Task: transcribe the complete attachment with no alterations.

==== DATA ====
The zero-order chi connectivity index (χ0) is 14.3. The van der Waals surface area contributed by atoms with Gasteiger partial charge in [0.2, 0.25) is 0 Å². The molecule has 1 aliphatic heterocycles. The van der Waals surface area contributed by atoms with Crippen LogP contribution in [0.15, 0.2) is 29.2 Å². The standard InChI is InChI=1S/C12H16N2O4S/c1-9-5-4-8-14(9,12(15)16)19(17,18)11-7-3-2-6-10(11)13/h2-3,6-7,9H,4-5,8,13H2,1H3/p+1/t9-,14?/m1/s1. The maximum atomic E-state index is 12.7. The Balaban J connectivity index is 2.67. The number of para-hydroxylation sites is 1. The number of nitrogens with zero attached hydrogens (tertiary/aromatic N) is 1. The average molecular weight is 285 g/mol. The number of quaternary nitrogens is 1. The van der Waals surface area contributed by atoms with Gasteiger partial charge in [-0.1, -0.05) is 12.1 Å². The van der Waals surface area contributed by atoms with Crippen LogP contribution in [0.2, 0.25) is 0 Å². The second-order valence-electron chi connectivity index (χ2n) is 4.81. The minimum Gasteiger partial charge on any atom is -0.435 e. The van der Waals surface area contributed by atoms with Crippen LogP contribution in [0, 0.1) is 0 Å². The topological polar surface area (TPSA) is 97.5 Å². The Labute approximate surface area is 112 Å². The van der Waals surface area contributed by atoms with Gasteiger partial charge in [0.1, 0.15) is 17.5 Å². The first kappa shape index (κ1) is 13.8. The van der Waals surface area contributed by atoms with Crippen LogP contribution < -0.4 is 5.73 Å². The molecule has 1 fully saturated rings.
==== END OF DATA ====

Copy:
The zero-order chi connectivity index (χ0) is 14.3. The van der Waals surface area contributed by atoms with Gasteiger partial charge in [0.2, 0.25) is 0 Å². The molecule has 1 aliphatic heterocycles. The van der Waals surface area contributed by atoms with Crippen LogP contribution in [0.15, 0.2) is 29.2 Å². The standard InChI is InChI=1S/C12H16N2O4S/c1-9-5-4-8-14(9,12(15)16)19(17,18)11-7-3-2-6-10(11)13/h2-3,6-7,9H,4-5,8,13H2,1H3/p+1/t9-,14?/m1/s1. The maximum atomic E-state index is 12.7. The Balaban J connectivity index is 2.67. The number of para-hydroxylation sites is 1. The number of nitrogens with zero attached hydrogens (tertiary/aromatic N) is 1. The average molecular weight is 285 g/mol. The number of quaternary nitrogens is 1. The van der Waals surface area contributed by atoms with Gasteiger partial charge in [-0.1, -0.05) is 12.1 Å². The van der Waals surface area contributed by atoms with Crippen LogP contribution in [0.2, 0.25) is 0 Å². The second-order valence-electron chi connectivity index (χ2n) is 4.81. The minimum Gasteiger partial charge on any atom is -0.435 e. The van der Waals surface area contributed by atoms with Crippen LogP contribution in [0, 0.1) is 0 Å². The topological polar surface area (TPSA) is 97.5 Å². The Labute approximate surface area is 112 Å². The van der Waals surface area contributed by atoms with Gasteiger partial charge in [0.1, 0.15) is 17.5 Å². The first kappa shape index (κ1) is 13.8. The van der Waals surface area contributed by atoms with Crippen LogP contribution < -0.4 is 5.73 Å². The molecule has 1 fully saturated rings.